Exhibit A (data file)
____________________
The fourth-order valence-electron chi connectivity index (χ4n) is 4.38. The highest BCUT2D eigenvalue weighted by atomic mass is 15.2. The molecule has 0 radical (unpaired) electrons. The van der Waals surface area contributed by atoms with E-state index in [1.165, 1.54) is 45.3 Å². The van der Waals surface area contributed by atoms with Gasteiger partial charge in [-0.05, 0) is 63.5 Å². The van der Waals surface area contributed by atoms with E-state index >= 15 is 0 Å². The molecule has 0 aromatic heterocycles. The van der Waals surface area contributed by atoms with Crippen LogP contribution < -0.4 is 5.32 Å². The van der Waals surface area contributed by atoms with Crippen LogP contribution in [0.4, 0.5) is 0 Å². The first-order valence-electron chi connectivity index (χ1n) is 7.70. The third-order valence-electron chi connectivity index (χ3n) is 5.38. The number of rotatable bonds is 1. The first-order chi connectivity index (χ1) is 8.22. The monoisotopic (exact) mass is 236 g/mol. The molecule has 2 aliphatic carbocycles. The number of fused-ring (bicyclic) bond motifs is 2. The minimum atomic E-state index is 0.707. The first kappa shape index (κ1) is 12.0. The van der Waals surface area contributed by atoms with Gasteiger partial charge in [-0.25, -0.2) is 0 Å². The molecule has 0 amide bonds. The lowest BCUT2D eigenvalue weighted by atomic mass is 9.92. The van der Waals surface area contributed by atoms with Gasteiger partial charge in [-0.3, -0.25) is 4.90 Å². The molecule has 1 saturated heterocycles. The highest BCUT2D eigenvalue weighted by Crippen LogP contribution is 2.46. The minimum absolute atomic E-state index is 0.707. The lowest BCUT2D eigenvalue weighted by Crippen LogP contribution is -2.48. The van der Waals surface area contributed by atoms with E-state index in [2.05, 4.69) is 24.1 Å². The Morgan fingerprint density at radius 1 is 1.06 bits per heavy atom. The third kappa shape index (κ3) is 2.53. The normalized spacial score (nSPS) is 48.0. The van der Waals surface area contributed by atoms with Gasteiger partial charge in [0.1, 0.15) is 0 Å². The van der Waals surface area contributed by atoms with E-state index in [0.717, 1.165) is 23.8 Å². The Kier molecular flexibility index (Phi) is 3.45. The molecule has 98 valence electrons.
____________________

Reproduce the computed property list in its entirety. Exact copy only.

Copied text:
The fourth-order valence-electron chi connectivity index (χ4n) is 4.38. The highest BCUT2D eigenvalue weighted by atomic mass is 15.2. The molecule has 0 radical (unpaired) electrons. The van der Waals surface area contributed by atoms with E-state index in [1.165, 1.54) is 45.3 Å². The van der Waals surface area contributed by atoms with Gasteiger partial charge in [-0.05, 0) is 63.5 Å². The van der Waals surface area contributed by atoms with E-state index >= 15 is 0 Å². The molecule has 0 aromatic heterocycles. The van der Waals surface area contributed by atoms with Crippen LogP contribution < -0.4 is 5.32 Å². The van der Waals surface area contributed by atoms with Crippen LogP contribution in [0.4, 0.5) is 0 Å². The first-order valence-electron chi connectivity index (χ1n) is 7.70. The third-order valence-electron chi connectivity index (χ3n) is 5.38. The number of rotatable bonds is 1. The first-order chi connectivity index (χ1) is 8.22. The monoisotopic (exact) mass is 236 g/mol. The molecule has 2 aliphatic carbocycles. The number of fused-ring (bicyclic) bond motifs is 2. The minimum atomic E-state index is 0.707. The first kappa shape index (κ1) is 12.0. The van der Waals surface area contributed by atoms with Gasteiger partial charge in [-0.25, -0.2) is 0 Å². The molecule has 0 amide bonds. The lowest BCUT2D eigenvalue weighted by atomic mass is 9.92. The van der Waals surface area contributed by atoms with Gasteiger partial charge in [-0.3, -0.25) is 4.90 Å². The molecule has 1 saturated heterocycles. The highest BCUT2D eigenvalue weighted by Crippen LogP contribution is 2.46. The minimum absolute atomic E-state index is 0.707. The lowest BCUT2D eigenvalue weighted by Crippen LogP contribution is -2.48. The van der Waals surface area contributed by atoms with E-state index in [2.05, 4.69) is 24.1 Å². The Morgan fingerprint density at radius 1 is 1.06 bits per heavy atom. The third kappa shape index (κ3) is 2.53. The normalized spacial score (nSPS) is 48.0. The van der Waals surface area contributed by atoms with Gasteiger partial charge in [0.1, 0.15) is 0 Å². The van der Waals surface area contributed by atoms with E-state index in [0.717, 1.165) is 23.8 Å². The Kier molecular flexibility index (Phi) is 3.45. The molecule has 98 valence electrons.